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A Much Needed Mid Life Crisis January 5, 2006

Posted by fajita in Uncategorized.
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You canít fake it forever. Every part of you so deeply hidden, so franticly avoided, so fiercely ignored will emerge into the light of day for everyone to see. Maybe it comes during adolescence, or perhaps it comes out in marriage. Some have this experience when the kids arrive. However, a great many people experience it during mid life.

Ah yes, you can see him in your mind right now. Heís the stereotyipical 40-something, baseball cap-wearing, head-balding, convertbile-driving, gotee-sporting, Mount Kilaminjaro-climbing, affair-having, I-can-do-what-I-want-because-Iím-mad-as-hell-and-Iím-not-going-to-take-it-anymore male. Mid life sneaks up on this guy, possesses him like a demon, and makes him act out his latent teenager fantasies that have been festering since Jenny Sizemore dumped him in the 10th grade.

Mid life is a curious stage. With mid life comes deeper insight into age. With mid life comes the awareness of oneís own mortality. The knees crack, the back is sore, and there is a faint ringing in the ears. Hair that once grew on the head now grows on the ears; an unusual follicle migration has occured. People grow heavier, but not taller. They can remember 30 years ago, but not yesterday. The adolescent sprint has become a middle aged long-distance run. Words like arthritis and old suddenly mean something and can be applied to oneself. People in mid life start to wonder if there is enough time to do everything they want to get done. The road behind is longer than the road ahead. The kids (now bigger, stronger, faster, and smarter than they are) are ready to vacate the nest, or might even be gone. The choices of the past have narrowed the options for the future. Weeks fly by faster than single days used to and is it already 2006?

In short, with mid life comes the realization that everyone dies and you are closing in on it.

So, mid life comes in with its awareness and realization and drives people into a neo-adolescent pattern of crazed self-destruction. Or does it? Does the onset of mid life produce this apparent temporary insanity? Could it be that there was a pre-existing, ever-present, and ongoing insanity that has finally found an outlet for itself in mid life?

Rather than mid life causing this lunacy, maybe it only expopses it. Think about it. Mid life moves a person into undeniable truths about life, aging, and death. Can a shallow person maintain his ruse with such wisdom, depth, and meaning pressing itself into his aura? How long can a person trifle along in life and get away with it?

For the person of depth, on the other hand, mid life is a welcome stage. Rather than trying to be not old, these solid and grounded people embrace the opportunities that age brings with it. A generous and benevolent spirit grows within them, realzing that the self-indulgent and superficial life they were never comfortable with anyway was a waste of time, just like they always thought it ways. So, in response to the realization that the clock is ticking, they use their position and resources to pass on wisdom and values to the next generation.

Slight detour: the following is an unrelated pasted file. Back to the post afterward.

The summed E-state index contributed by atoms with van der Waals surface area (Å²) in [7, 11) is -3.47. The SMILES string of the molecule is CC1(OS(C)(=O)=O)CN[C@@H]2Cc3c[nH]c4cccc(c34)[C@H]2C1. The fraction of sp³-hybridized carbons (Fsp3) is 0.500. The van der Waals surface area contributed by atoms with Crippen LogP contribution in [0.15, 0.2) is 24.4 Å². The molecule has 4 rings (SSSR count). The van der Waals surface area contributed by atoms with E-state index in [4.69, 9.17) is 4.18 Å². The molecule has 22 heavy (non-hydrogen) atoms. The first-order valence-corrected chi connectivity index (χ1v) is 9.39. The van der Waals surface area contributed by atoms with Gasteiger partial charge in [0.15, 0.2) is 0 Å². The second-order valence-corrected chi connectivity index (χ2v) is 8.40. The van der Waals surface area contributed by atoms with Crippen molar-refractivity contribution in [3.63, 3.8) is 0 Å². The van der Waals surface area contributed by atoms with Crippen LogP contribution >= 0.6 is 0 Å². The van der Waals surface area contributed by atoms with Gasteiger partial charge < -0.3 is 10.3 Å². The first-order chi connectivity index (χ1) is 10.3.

What is really happening with these deep people is the same thing that happens with the shallow people Ė their true self is revealed. So, mid life is only a crisis for the people who have accumulated a pile of life experiences that have shaped their character into something regrettable. Mid life is a meaningful and eagerly anticipated transition for the people who have accumulated a pile of life experiences that have shaped their character into somehing honorable.

Like I said, you canít fake it forever. So, when the big reveal comes, make sure youíve lived a life you donít mind the world seeing.

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Comments»

1. DJG - January 5, 2006

This is so refreshing. I have commented to someone lately that turning 40 was very liberating for me. I realized I don’t have to do things to make people happy if I it is things I don’t want to do. I felt like I was old enough for people to take me seriously, but I didn’t have to take myself so seriously anymore. I mean, who really cares if I can still slalom on a water ski?

2. songbirdintl - January 5, 2006

Wow! This is great insight into aging! And I agree with DJG, it’s refreshing!

3. David U - January 5, 2006

I turned 50 this year Chris, so this resonates with me BIG TIME! Thanks for the wisdom and encouragement.

Keep em coming!
DU

4. James - January 5, 2006

Great post, and very sound advice. You oughta be a counselor or something.

Seriously, I remember being in a men’s study not so long ago as a man who’d lived out his “crisis”, perhaps more publicly than even he’d realized, shared his spiritual struggles as he grappled with the realizations you speak of. His advice was quite similar to your own, and what struck me, was that he’d entered it as a weak man…weak husband, father, and Christian…but come out stronger in all the above. I think God uses the mid-life crises not just as a time of revelation, but of repentance and rededication (3 r’s unintentional). It’s one of those refining fire times of life (fourth r totally unintentional, too…is this a disease only ministers have?).

5. TL - January 5, 2006

You’re the greatest! I may have to link to this post!

6. Milton Stanley - January 5, 2006

Insightful and well said. I linked to your post at my blog today. Peace.

7. Fajita - January 5, 2006

Thanks for comments and links – love them links. Peace.


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